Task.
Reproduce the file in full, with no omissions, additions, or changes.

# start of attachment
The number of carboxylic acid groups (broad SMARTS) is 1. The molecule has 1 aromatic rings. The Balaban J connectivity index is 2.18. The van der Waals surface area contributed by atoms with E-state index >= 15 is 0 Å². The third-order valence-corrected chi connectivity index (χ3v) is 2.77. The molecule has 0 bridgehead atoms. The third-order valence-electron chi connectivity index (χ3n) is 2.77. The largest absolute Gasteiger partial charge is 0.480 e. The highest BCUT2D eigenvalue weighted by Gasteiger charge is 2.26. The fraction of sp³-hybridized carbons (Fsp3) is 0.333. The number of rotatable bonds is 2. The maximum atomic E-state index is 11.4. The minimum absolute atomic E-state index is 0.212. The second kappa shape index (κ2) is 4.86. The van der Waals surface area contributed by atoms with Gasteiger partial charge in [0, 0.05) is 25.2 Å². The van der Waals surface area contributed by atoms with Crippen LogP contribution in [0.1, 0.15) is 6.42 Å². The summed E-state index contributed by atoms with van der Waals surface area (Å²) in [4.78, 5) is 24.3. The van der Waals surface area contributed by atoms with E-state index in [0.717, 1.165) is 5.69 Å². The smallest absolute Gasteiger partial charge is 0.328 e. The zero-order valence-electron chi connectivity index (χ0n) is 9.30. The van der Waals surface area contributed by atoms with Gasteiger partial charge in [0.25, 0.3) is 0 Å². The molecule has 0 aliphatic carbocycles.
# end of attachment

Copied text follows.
The number of carboxylic acid groups (broad SMARTS) is 1. The molecule has 1 aromatic rings. The Balaban J connectivity index is 2.18. The van der Waals surface area contributed by atoms with E-state index >= 15 is 0 Å². The third-order valence-corrected chi connectivity index (χ3v) is 2.77. The molecule has 0 bridgehead atoms. The third-order valence-electron chi connectivity index (χ3n) is 2.77. The largest absolute Gasteiger partial charge is 0.480 e. The highest BCUT2D eigenvalue weighted by Gasteiger charge is 2.26. The fraction of sp³-hybridized carbons (Fsp3) is 0.333. The number of rotatable bonds is 2. The maximum atomic E-state index is 11.4. The minimum absolute atomic E-state index is 0.212. The second kappa shape index (κ2) is 4.86. The van der Waals surface area contributed by atoms with Gasteiger partial charge in [0, 0.05) is 25.2 Å². The van der Waals surface area contributed by atoms with Crippen LogP contribution in [0.1, 0.15) is 6.42 Å². The summed E-state index contributed by atoms with van der Waals surface area (Å²) in [4.78, 5) is 24.3. The van der Waals surface area contributed by atoms with E-state index in [0.717, 1.165) is 5.69 Å². The smallest absolute Gasteiger partial charge is 0.328 e. The zero-order valence-electron chi connectivity index (χ0n) is 9.30. The van der Waals surface area contributed by atoms with Gasteiger partial charge in [0.25, 0.3) is 0 Å². The molecule has 0 aliphatic carbocycles.